Photo courtesy of The Clarendon Citizen.
The adventure begins at Harvest Community School!
Last week our website and Facebook page went live, and we announced our intentions to start a school, and the website saw almost 1,500 hits the first day. Congratulations flowed from our friends in Clarendon County and from well-wishers all over the world. While you may have never heard of Charlotte Mason until now, our community of homeschools, private schools, and even a charter school is tight. Friends in Canada and Australia, missionaries in Peru and Uruguay, and family in El Salvador and Guatemala—not to mention folks at the forum at AmblesideOnline—checked out our website.
In the past week, we have fielded questions from interested parents by phone, in person, by computer, and on Friday when Shea and I walked with our kids on puddly trails at Santee National Wildlife Refuge. Cathy Gilbert, managing editor at The Clarendon Citizen, broke our story and extended our reach in her fabulous piece about HCS. Sharron Haley at The Item plans to submit her article next week, and we look forward to reading her work as well. Today, we are sending our first bona fide press release (file attached to the bottom of this post).
We have already doubled the number of students and have several more families considering us.
Aslan is on the move!
And, there’s ice cream! Thursday night, we are hosting an ice cream social for parents who would like to learn more about our school and enrollment. We plan to give away five copies of Susan Schaeffer Macaulay’s For the Children’s Sake, too.
In our last blog post, Shea alluded to the property. Our co-founder Angie Bruner and her husband Jay are under contract to buy a now defunct charter school that has handicap access, separate restroom facilities for boys and girls, sprinklers, and green space for our nature study program. The title check has cleared, and everything should be settled by Monday. We hope to start investing a little sweat equity into the grounds and building before the week ends.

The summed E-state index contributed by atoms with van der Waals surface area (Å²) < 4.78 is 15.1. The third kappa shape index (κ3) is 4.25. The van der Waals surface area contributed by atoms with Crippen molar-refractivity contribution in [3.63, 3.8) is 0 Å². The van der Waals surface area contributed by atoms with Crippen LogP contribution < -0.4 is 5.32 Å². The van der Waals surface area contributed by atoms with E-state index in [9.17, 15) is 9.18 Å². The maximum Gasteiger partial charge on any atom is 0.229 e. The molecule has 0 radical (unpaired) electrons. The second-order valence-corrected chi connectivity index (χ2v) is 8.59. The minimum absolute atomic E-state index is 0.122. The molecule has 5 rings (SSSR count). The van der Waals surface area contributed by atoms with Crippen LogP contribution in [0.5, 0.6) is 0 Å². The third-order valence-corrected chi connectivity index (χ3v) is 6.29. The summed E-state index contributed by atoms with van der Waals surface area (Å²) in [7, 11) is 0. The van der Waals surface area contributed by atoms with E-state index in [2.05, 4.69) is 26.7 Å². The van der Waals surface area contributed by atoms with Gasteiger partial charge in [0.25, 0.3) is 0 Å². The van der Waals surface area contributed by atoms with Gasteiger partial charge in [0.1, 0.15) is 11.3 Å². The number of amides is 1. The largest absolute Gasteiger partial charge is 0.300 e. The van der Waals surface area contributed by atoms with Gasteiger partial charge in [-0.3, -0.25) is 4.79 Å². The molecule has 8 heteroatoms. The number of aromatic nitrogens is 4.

Tammy has been training our teachers who are eager to dig into the books and meet our new students. While we have only officially announced our primary class teacher, Jennifer Neelands, we have a pool of teachers preparing to teach the elementary class or substitute for us. We should be introducing you to them within the week.
If you have not had a chance to check out our website, it is chock full of information about us. One section gives you an idea of our curriculum design, a brief description of curricula for the primary class and elementary class, an explanation of our motto (“Think clear, feel deep, bear fruit well.” ~ Matthew Arnold), and memories of a student who graduated from a school like ours years ago. Another section describes our distinctives, an academic day, and our values. We have a general FAQ, a FAQ about our unique language arts program, and our biographies. We have information about enrollment and about supporting us. If you have any questions, you can reach us through our contact page.